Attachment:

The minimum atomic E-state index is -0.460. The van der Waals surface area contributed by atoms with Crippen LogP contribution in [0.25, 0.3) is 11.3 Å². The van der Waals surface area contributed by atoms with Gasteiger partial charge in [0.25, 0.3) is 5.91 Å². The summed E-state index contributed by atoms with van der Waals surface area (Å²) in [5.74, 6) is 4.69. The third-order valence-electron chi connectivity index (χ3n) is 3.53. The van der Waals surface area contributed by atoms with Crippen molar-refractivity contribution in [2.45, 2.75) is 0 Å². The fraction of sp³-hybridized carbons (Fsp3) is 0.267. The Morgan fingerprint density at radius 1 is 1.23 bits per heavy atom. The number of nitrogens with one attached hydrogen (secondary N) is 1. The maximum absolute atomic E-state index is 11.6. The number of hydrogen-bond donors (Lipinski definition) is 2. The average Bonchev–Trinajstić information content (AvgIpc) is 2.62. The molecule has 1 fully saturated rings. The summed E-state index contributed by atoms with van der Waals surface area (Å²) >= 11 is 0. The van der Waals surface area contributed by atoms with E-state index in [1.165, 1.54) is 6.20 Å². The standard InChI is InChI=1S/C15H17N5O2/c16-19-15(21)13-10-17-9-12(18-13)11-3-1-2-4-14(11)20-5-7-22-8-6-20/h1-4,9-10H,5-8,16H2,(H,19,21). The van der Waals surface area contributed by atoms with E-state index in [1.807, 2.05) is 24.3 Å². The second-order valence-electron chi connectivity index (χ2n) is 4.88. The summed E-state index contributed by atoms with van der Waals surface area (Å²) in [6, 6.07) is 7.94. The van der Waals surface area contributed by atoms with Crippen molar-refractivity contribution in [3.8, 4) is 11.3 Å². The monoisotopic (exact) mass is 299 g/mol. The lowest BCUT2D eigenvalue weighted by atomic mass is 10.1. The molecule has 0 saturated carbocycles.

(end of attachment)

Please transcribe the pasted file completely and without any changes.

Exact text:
The minimum atomic E-state index is -0.460. The van der Waals surface area contributed by atoms with Crippen LogP contribution in [0.25, 0.3) is 11.3 Å². The van der Waals surface area contributed by atoms with Gasteiger partial charge in [0.25, 0.3) is 5.91 Å². The summed E-state index contributed by atoms with van der Waals surface area (Å²) in [5.74, 6) is 4.69. The third-order valence-electron chi connectivity index (χ3n) is 3.53. The van der Waals surface area contributed by atoms with Crippen molar-refractivity contribution in [2.45, 2.75) is 0 Å². The fraction of sp³-hybridized carbons (Fsp3) is 0.267. The Morgan fingerprint density at radius 1 is 1.23 bits per heavy atom. The number of nitrogens with one attached hydrogen (secondary N) is 1. The maximum absolute atomic E-state index is 11.6. The number of hydrogen-bond donors (Lipinski definition) is 2. The average Bonchev–Trinajstić information content (AvgIpc) is 2.62. The molecule has 1 fully saturated rings. The summed E-state index contributed by atoms with van der Waals surface area (Å²) >= 11 is 0. The van der Waals surface area contributed by atoms with E-state index in [1.165, 1.54) is 6.20 Å². The standard InChI is InChI=1S/C15H17N5O2/c16-19-15(21)13-10-17-9-12(18-13)11-3-1-2-4-14(11)20-5-7-22-8-6-20/h1-4,9-10H,5-8,16H2,(H,19,21). The van der Waals surface area contributed by atoms with E-state index in [1.807, 2.05) is 24.3 Å². The second-order valence-electron chi connectivity index (χ2n) is 4.88. The summed E-state index contributed by atoms with van der Waals surface area (Å²) in [6, 6.07) is 7.94. The van der Waals surface area contributed by atoms with Crippen molar-refractivity contribution in [3.8, 4) is 11.3 Å². The monoisotopic (exact) mass is 299 g/mol. The lowest BCUT2D eigenvalue weighted by atomic mass is 10.1. The molecule has 0 saturated carbocycles.